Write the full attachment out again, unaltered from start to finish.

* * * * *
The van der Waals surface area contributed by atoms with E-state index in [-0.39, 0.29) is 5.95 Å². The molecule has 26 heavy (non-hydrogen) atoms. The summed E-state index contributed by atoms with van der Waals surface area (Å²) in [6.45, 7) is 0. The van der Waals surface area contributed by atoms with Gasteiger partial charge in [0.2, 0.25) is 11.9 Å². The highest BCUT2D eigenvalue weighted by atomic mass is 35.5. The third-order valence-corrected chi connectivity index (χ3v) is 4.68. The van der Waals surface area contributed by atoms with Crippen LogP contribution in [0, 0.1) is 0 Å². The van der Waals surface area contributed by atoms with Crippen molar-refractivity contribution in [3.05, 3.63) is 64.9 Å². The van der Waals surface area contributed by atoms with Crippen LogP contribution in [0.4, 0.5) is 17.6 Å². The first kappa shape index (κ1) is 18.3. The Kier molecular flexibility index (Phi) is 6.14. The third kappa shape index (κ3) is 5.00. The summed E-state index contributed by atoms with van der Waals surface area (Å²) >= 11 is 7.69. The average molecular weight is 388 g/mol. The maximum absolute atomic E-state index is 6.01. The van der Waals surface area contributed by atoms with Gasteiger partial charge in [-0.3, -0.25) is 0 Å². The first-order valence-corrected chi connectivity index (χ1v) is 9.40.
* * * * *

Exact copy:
The van der Waals surface area contributed by atoms with E-state index in [-0.39, 0.29) is 5.95 Å². The molecule has 26 heavy (non-hydrogen) atoms. The summed E-state index contributed by atoms with van der Waals surface area (Å²) in [6.45, 7) is 0. The van der Waals surface area contributed by atoms with Gasteiger partial charge in [0.2, 0.25) is 11.9 Å². The highest BCUT2D eigenvalue weighted by atomic mass is 35.5. The third-order valence-corrected chi connectivity index (χ3v) is 4.68. The van der Waals surface area contributed by atoms with Crippen LogP contribution in [0, 0.1) is 0 Å². The van der Waals surface area contributed by atoms with Crippen molar-refractivity contribution in [3.05, 3.63) is 64.9 Å². The van der Waals surface area contributed by atoms with Crippen LogP contribution in [0.4, 0.5) is 17.6 Å². The first kappa shape index (κ1) is 18.3. The Kier molecular flexibility index (Phi) is 6.14. The third kappa shape index (κ3) is 5.00. The summed E-state index contributed by atoms with van der Waals surface area (Å²) >= 11 is 7.69. The average molecular weight is 388 g/mol. The maximum absolute atomic E-state index is 6.01. The van der Waals surface area contributed by atoms with Gasteiger partial charge in [-0.3, -0.25) is 0 Å². The first-order valence-corrected chi connectivity index (χ1v) is 9.40.